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Chapter 1

Providing Food Safety

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Learning Objectives

At the end of the chapter the


participants must be able to:
Analyze evidence to determine the presence of
food-borne illness outbreak
Recognize risks associated with high-risk
populations
Identify the characteristics of potentially hazardous
foods

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Foodborne Illness (pp.13-14

Foodborne Illness
Illness carried or transmitted to people by food

Foodborne-Illness Outbreak
Incident in which two or more people experience the
same illness after eating the same food

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Costs of Foodborne Illness

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Populations at High Risk for Foodborne Illness
Higher Risk People
Infants and preschool-age children
Pregnant women
Elderly people
People taking certain medications
People who are seriously ill

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Potentially Hazardous Food

Food Favoring the Rapid Growth of Microorganisms:


Milk and Milk Products
Meat: Beef, Pork, Lamb
Fish
Poultry
Shellfish and Crustaceans
Eggs (except those treated to eliminate
Salmonella spp.)
Heat-Treated Plant Food, such as Cooked
Rice, Beans, and Vegetables

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Potentially Hazardous Food

Food Favoring the Rapid Growth of Microorganisms:


Baked Potatoes
Tofu or Other Soy-Protein Food
Untreated Garlic-and-Oil Mixtures
Raw Sprouts and Sprout Seeds
Sliced Melons
Synthetic Ingredients,
Such as Textured Soy
Synthetic Ingredients, Such as Textured Soy
Protein in Meat Alternatives

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Potential Hazards to Food Safety

Biological Hazards
Bacteria, viruses, parasites, fungi
Toxins

Chemical Hazards
Pesticides, food additives, cleaning
supplies, toxic metals

Physical Hazards
Hair, dirt, metal staples, etc.

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How Food Becomes Unsafe

Time-Temperature Abuse

Cross-Contamination

Poor Personal Hygiene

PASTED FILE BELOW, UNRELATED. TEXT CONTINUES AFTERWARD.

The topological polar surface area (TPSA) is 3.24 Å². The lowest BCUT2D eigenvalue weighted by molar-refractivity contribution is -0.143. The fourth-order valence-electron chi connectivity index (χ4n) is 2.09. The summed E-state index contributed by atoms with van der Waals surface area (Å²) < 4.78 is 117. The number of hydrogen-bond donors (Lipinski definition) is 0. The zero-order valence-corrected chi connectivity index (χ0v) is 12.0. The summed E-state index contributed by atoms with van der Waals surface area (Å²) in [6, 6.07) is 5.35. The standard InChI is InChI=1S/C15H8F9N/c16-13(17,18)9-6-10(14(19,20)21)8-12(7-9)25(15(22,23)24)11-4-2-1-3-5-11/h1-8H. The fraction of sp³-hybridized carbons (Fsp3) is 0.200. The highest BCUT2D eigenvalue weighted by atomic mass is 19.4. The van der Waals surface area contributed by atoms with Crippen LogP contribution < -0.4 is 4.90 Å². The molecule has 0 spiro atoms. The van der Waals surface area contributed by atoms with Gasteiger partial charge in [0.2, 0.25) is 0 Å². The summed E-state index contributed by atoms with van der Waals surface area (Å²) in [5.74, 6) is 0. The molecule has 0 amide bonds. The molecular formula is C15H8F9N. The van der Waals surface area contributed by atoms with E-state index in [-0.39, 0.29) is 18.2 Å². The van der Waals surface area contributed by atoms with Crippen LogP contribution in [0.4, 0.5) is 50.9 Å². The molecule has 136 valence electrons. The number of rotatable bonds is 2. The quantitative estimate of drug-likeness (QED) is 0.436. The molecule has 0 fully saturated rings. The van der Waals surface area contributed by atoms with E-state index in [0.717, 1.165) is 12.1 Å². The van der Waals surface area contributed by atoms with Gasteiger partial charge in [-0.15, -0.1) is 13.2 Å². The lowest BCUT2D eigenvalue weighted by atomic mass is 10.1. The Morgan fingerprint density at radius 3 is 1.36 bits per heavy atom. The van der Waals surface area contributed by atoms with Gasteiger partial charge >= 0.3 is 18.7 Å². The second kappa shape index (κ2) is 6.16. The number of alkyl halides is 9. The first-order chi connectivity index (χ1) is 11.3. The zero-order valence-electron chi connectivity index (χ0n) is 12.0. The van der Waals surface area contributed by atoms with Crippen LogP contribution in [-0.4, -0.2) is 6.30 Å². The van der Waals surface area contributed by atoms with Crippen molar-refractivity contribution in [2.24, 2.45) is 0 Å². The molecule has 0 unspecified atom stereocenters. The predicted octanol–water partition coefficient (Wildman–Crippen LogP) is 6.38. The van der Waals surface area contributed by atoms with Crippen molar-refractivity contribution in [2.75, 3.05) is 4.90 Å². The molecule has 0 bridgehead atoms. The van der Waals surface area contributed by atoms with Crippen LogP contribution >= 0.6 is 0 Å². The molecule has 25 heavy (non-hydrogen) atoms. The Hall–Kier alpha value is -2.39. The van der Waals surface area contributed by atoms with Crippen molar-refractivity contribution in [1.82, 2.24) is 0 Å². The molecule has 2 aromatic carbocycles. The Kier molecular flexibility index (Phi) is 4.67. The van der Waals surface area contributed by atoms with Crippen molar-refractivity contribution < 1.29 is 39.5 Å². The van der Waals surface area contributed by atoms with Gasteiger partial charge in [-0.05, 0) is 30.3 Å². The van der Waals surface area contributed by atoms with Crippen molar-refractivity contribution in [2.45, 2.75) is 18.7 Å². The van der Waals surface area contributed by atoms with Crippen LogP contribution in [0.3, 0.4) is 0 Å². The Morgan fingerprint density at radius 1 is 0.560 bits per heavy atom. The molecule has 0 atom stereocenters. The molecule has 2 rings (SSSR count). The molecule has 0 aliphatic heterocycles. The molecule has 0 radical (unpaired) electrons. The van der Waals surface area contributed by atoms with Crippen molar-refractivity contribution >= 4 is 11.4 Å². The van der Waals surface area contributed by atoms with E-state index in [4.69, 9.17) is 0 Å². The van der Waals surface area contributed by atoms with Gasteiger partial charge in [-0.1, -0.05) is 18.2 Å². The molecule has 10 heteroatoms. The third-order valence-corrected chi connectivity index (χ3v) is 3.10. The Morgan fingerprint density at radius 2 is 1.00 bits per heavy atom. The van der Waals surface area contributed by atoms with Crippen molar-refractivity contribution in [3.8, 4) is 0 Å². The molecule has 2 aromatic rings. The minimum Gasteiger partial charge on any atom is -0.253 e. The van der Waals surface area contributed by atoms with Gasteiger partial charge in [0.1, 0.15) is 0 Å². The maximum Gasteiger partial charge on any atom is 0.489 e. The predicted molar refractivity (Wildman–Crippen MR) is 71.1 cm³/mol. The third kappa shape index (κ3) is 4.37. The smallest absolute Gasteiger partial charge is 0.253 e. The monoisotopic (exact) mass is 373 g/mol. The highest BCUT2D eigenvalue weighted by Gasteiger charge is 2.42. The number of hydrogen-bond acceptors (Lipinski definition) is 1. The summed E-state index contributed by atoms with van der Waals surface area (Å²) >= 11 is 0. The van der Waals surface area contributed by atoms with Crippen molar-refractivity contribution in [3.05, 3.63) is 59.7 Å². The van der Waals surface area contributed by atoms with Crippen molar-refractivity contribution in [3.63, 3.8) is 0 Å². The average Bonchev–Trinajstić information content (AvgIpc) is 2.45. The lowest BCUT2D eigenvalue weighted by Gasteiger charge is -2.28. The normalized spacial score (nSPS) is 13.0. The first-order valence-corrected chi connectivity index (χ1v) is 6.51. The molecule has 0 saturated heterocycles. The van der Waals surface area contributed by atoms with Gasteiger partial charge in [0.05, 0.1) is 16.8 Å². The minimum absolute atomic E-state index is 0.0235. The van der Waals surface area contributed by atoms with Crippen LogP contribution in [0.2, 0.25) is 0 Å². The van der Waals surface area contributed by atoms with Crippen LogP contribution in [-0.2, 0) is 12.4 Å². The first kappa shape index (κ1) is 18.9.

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Time-Temperature Abuse

Food has been abused:


Any time it has been allowed to remain too long at
temperatures favorable to the growth of foodborne
microorganisms

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Cross-Contamination

Cross-contamination occurs when:


Microorganisms are transferred from one food or
surface to another

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Poor Personal Hygiene
Poor personal hygiene can contaminate food or
food-contact surfaces and cause illness.

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ASSIGNMENT

1. Identify factors that affects the growth of


Foodborne pathogens

1. Differentiate between Foodborne


intoxication, infections, and toxin-mediated
infections
2. What Microorganisms Need to Grow: FAT TOM

3. What are two ways How to Control the Growth


of Microorganisms

4. Classify Foodborne Illness. Explain each

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5. What kind of bacteria that cause
Foodborne Illness .

6. Described the Major Foodborne


Illnesses Caused by Bacteria

7. What are the Basic Characteristics


of Viruses

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Apply Your Knowledge: Test Your Food Safety Knowledge

True or False: A foodborne-illness outbreak has


occurred when two or more people experience
the same illness after eating the same food
True or False: Potentially hazardous food is
usually moist
True or False: Adults are more likely to become
ill from contaminated food than preschool-age
children are
True or False: People taking certain
medications, such as antibiotics, are at high risk
for foodborne illness
True or False: Cooked vegetables are not a
potentially hazardous food

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Apply Your Knowledge: Potentially Hazardous or Not?

Which of these are potentially


hazardous?
1 ___ Raw carrots 9 ___ Dry rice
2 ___ Sliced melons 10 ___ Tofu
3 ___ Raw bean sprouts 11 ___ Limes
4 ___ Baked potatoes 1 ___ Eggs
2
5 ___ Soda crackers 13 ___ Soy burger
6 ___ Apples 14 ___ Milk
7 ___ Bananas 15 ___ Bread
8 ___ Flour

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